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Running head: ASIAN POP CULTURE 1Asian Pop CultureName: Institution:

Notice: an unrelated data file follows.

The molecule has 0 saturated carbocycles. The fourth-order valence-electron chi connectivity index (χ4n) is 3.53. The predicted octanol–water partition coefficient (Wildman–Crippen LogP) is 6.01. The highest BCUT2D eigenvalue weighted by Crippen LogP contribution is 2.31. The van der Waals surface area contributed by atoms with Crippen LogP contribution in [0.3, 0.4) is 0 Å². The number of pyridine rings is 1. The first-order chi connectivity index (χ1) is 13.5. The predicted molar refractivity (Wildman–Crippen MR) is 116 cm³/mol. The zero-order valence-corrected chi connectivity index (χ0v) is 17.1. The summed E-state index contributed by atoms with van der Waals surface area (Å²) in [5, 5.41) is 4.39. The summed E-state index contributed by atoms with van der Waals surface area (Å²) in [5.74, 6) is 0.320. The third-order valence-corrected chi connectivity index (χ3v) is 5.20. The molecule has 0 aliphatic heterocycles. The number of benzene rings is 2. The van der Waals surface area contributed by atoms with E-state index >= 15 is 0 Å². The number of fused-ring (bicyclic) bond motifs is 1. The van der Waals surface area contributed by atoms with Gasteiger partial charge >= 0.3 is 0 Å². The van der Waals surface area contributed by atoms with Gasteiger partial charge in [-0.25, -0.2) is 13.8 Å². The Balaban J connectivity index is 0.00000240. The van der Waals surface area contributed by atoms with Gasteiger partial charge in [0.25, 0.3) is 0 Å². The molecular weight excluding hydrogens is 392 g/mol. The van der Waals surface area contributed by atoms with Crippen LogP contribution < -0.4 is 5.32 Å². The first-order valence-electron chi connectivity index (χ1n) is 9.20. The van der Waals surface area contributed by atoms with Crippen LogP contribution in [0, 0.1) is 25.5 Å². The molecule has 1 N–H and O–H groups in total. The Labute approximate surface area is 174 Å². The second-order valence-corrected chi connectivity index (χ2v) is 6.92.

ASIAN POP CULTURE2Essay #1: Gender Constructions (and Deconstructions) in Asian Pop CultureIn the twentieth century, there have been regressive changes in the roles and images of women in the South Korean society. In the Korean community, girls are expected to marry by parental arrangements. When it comes to those girls who thought of romantic love all the time and also wanted to be sexy, South Korea has them as the minority unlike in the United States. Hence, in this case, most South Korean girls did not care much more about boyfriends, but instead, they would care far more about their female friends (Funnell, 2016). There is also a stereotype that South Korean girls do not have to adopt a self-conscious pose to attract other people especially men and hence they are not preoccupied with their external appearance since any girl can say whatever she wants to say without worrying about losing her femininity. Korean women are structurally so powerless even though they could appear to be so powerful their culture still see them as inferior. The South Korean women seem to be more modern, unlike the men. Heterosexual relationships and romance are not valued in South Korea since it has a gay culture that which values same-sex friendship and social interaction. The South Korean women are not collectively empowered since their power is not institutionalized and hence as a result making them be limited to their immediate social relationships. In East Asia, feudalistic authoritarianism is not just a phenomenon of culture lag but rather, within, and through the experience of colonialism, authoritarianism has been actively reinforced and reproduced.